in a trice

in a trice


  • In the moment, instantly.
  • Without causing any delays.
  • Very fast.

Example Sentences

  1. I will be there in a trice, stop calling me so often.
  2. The company wound up in a trice. Nobody even had a chance to understand what happened before the owners packed up and left.
  3. She was only 10 minutes late to the party but apparently the cake was over in a trice.
  4. He was one of the richest men in the region but it all got over in a trice. Today he is hiding somewhere abroad.
  5. The train leaves from this station in a trice so do not be late.
  6. You cannot break a marriage in a trice. Take your time and think about things again.
  7. The most interesting part of the play got over in a trice. Everything else was very boring so we got out before it ended.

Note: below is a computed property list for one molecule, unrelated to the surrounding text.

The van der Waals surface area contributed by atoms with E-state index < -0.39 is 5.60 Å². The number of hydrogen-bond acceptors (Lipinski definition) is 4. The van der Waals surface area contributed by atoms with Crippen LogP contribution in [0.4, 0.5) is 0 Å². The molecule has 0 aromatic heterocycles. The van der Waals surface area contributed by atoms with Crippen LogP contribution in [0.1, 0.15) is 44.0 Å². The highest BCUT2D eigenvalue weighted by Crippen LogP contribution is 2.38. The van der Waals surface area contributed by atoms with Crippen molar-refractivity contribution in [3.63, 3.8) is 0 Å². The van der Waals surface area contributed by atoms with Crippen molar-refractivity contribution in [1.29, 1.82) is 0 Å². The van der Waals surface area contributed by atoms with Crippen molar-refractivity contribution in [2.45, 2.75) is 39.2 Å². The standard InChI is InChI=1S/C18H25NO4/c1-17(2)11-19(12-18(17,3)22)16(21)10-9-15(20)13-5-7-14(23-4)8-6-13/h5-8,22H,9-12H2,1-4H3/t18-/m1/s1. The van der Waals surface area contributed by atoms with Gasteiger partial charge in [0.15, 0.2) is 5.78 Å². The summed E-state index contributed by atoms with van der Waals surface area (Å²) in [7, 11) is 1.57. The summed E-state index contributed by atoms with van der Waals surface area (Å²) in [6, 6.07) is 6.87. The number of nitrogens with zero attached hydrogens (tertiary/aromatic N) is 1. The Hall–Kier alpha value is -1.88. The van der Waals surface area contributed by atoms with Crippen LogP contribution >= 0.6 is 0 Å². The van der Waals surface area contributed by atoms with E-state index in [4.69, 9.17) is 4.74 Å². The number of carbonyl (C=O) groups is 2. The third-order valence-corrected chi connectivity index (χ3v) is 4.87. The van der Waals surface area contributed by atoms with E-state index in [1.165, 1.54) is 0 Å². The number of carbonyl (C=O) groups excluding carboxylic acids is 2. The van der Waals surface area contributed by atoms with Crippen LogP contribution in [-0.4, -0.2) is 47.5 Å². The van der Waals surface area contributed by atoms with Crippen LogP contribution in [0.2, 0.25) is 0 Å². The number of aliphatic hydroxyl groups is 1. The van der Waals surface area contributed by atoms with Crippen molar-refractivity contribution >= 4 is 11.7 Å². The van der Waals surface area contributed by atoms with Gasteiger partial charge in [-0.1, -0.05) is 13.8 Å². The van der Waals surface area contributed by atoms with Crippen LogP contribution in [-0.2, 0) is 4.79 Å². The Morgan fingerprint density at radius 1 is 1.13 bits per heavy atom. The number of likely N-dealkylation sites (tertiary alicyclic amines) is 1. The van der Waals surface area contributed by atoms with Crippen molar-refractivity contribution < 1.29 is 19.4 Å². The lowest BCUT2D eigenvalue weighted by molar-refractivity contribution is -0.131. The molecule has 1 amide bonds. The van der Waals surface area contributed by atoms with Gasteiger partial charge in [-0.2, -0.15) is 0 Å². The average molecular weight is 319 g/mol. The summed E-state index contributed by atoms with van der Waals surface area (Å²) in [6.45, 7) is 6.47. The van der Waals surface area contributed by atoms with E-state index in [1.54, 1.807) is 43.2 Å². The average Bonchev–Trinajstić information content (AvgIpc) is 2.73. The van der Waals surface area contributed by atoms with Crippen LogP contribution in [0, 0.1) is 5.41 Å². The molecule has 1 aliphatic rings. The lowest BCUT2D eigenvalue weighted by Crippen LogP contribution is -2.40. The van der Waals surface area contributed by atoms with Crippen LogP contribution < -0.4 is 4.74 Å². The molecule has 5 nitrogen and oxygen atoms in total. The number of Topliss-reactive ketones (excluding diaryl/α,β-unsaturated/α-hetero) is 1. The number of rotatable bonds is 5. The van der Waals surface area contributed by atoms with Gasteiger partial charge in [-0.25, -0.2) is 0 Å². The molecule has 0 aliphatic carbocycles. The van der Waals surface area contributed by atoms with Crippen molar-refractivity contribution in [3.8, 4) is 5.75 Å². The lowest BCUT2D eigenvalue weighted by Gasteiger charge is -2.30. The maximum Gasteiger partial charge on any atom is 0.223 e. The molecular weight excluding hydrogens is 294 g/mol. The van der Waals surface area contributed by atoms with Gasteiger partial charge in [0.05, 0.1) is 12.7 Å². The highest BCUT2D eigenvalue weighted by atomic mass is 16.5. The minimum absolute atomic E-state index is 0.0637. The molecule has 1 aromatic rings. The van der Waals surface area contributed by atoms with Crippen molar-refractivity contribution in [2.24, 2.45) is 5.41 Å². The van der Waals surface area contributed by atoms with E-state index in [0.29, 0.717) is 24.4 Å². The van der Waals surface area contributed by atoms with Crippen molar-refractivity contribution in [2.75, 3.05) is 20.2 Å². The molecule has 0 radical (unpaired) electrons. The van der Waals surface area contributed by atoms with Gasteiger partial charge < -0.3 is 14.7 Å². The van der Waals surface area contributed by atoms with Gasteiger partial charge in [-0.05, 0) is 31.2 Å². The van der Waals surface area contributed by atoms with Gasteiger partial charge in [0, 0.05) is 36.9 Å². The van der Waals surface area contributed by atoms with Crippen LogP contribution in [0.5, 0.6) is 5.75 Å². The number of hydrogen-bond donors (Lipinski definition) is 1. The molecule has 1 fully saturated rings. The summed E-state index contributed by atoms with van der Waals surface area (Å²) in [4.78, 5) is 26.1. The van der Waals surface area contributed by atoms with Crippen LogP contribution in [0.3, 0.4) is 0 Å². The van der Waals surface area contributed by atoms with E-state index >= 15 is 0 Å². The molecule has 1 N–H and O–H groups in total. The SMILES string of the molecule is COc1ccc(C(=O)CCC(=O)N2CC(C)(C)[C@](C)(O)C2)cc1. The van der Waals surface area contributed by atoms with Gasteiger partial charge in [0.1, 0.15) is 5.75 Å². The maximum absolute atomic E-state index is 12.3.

The word ‘trice’ was referred to a single pull in the early 1400’s. This was a word from the nautical windlass. In the year 1440, the phrase ‘all at a tryse’ was used in the ‘The lyfe of Ipomydon’. The phrase as we see it, albeit with a slightly different spelling of trice (tryce) was used in the year 1508 by John Skelton.

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Idiom of the Day

put your foot in it

Meaning: say something (by mistake) that upsets, humiliates, or embarrasses someone

Example: Carla put her foot right in it when she congratulated her neighbour on being pregnant. It turns out she's not expecting but had just put on weight. Read on


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